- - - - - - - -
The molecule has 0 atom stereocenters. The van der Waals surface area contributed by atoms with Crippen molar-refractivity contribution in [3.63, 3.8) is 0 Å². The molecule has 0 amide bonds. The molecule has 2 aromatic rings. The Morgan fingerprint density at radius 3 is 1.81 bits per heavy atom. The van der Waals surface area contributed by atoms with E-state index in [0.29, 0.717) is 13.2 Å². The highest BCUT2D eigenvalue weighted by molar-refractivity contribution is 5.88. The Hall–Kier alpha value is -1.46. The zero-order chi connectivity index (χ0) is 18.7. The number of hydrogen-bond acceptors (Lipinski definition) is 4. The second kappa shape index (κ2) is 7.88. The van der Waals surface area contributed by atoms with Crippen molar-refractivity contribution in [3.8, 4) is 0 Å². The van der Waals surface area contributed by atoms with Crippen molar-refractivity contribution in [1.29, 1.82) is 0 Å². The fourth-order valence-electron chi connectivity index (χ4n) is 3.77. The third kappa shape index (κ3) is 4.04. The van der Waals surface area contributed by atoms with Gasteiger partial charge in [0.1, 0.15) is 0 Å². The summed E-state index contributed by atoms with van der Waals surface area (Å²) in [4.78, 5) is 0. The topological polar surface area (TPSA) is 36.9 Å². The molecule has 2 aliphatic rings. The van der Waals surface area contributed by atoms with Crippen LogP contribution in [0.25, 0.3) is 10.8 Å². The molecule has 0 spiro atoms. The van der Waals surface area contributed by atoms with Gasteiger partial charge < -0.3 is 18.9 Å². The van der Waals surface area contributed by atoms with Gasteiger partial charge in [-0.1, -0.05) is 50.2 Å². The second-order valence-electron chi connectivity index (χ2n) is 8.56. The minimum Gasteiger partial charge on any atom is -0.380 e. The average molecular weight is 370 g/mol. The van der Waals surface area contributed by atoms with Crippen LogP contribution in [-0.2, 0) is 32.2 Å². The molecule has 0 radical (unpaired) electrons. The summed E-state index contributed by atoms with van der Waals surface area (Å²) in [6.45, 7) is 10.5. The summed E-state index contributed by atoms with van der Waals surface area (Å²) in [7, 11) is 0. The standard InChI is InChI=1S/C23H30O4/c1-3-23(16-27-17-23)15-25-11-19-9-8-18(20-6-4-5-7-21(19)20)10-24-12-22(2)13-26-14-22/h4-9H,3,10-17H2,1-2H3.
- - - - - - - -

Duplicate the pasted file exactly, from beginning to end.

The molecule has 0 atom stereocenters. The van der Waals surface area contributed by atoms with Crippen molar-refractivity contribution in [3.63, 3.8) is 0 Å². The molecule has 0 amide bonds. The molecule has 2 aromatic rings. The Morgan fingerprint density at radius 3 is 1.81 bits per heavy atom. The van der Waals surface area contributed by atoms with E-state index in [0.29, 0.717) is 13.2 Å². The highest BCUT2D eigenvalue weighted by molar-refractivity contribution is 5.88. The Hall–Kier alpha value is -1.46. The zero-order chi connectivity index (χ0) is 18.7. The number of hydrogen-bond acceptors (Lipinski definition) is 4. The second kappa shape index (κ2) is 7.88. The van der Waals surface area contributed by atoms with Crippen molar-refractivity contribution in [3.8, 4) is 0 Å². The van der Waals surface area contributed by atoms with Crippen molar-refractivity contribution in [1.29, 1.82) is 0 Å². The fourth-order valence-electron chi connectivity index (χ4n) is 3.77. The third kappa shape index (κ3) is 4.04. The van der Waals surface area contributed by atoms with Gasteiger partial charge in [0.1, 0.15) is 0 Å². The summed E-state index contributed by atoms with van der Waals surface area (Å²) in [4.78, 5) is 0. The topological polar surface area (TPSA) is 36.9 Å². The molecule has 2 aliphatic rings. The van der Waals surface area contributed by atoms with Crippen LogP contribution in [0.25, 0.3) is 10.8 Å². The molecule has 0 spiro atoms. The van der Waals surface area contributed by atoms with Gasteiger partial charge < -0.3 is 18.9 Å². The van der Waals surface area contributed by atoms with Gasteiger partial charge in [-0.1, -0.05) is 50.2 Å². The second-order valence-electron chi connectivity index (χ2n) is 8.56. The minimum Gasteiger partial charge on any atom is -0.380 e. The average molecular weight is 370 g/mol. The van der Waals surface area contributed by atoms with Crippen LogP contribution in [-0.2, 0) is 32.2 Å². The molecule has 0 radical (unpaired) electrons. The summed E-state index contributed by atoms with van der Waals surface area (Å²) in [6.45, 7) is 10.5. The summed E-state index contributed by atoms with van der Waals surface area (Å²) in [7, 11) is 0. The standard InChI is InChI=1S/C23H30O4/c1-3-23(16-27-17-23)15-25-11-19-9-8-18(20-6-4-5-7-21(19)20)10-24-12-22(2)13-26-14-22/h4-9H,3,10-17H2,1-2H3.